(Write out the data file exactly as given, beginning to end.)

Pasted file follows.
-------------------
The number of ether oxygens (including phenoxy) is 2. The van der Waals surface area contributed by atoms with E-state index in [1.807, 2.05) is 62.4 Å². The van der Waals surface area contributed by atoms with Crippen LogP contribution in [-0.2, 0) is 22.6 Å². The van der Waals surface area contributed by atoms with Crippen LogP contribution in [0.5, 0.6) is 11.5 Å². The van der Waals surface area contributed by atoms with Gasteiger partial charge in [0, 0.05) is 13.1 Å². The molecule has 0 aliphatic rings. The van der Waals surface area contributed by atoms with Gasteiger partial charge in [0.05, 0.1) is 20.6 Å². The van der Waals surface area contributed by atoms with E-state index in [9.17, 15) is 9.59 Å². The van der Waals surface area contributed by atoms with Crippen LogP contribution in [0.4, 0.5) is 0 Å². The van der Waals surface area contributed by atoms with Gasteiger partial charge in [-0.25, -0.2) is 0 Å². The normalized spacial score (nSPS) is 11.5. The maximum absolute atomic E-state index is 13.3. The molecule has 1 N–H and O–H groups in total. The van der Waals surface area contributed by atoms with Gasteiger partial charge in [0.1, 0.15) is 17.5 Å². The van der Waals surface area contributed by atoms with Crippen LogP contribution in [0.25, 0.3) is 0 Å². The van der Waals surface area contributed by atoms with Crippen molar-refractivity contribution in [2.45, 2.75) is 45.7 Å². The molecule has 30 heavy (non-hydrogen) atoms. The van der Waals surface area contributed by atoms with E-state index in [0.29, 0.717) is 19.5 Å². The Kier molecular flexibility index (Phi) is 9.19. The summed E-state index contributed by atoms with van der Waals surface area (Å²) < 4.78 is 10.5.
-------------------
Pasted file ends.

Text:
The number of ether oxygens (including phenoxy) is 2. The van der Waals surface area contributed by atoms with E-state index in [1.807, 2.05) is 62.4 Å². The van der Waals surface area contributed by atoms with Crippen LogP contribution in [-0.2, 0) is 22.6 Å². The van der Waals surface area contributed by atoms with Crippen LogP contribution in [0.5, 0.6) is 11.5 Å². The van der Waals surface area contributed by atoms with Gasteiger partial charge in [0, 0.05) is 13.1 Å². The molecule has 0 aliphatic rings. The van der Waals surface area contributed by atoms with Gasteiger partial charge in [0.05, 0.1) is 20.6 Å². The van der Waals surface area contributed by atoms with E-state index in [9.17, 15) is 9.59 Å². The van der Waals surface area contributed by atoms with Crippen LogP contribution in [0.4, 0.5) is 0 Å². The van der Waals surface area contributed by atoms with Gasteiger partial charge in [-0.25, -0.2) is 0 Å². The normalized spacial score (nSPS) is 11.5. The maximum absolute atomic E-state index is 13.3. The molecule has 1 N–H and O–H groups in total. The van der Waals surface area contributed by atoms with Gasteiger partial charge in [0.1, 0.15) is 17.5 Å². The van der Waals surface area contributed by atoms with Crippen LogP contribution in [0.25, 0.3) is 0 Å². The van der Waals surface area contributed by atoms with Crippen molar-refractivity contribution in [2.45, 2.75) is 45.7 Å². The molecule has 30 heavy (non-hydrogen) atoms. The van der Waals surface area contributed by atoms with E-state index in [0.29, 0.717) is 19.5 Å². The Kier molecular flexibility index (Phi) is 9.19. The summed E-state index contributed by atoms with van der Waals surface area (Å²) < 4.78 is 10.5.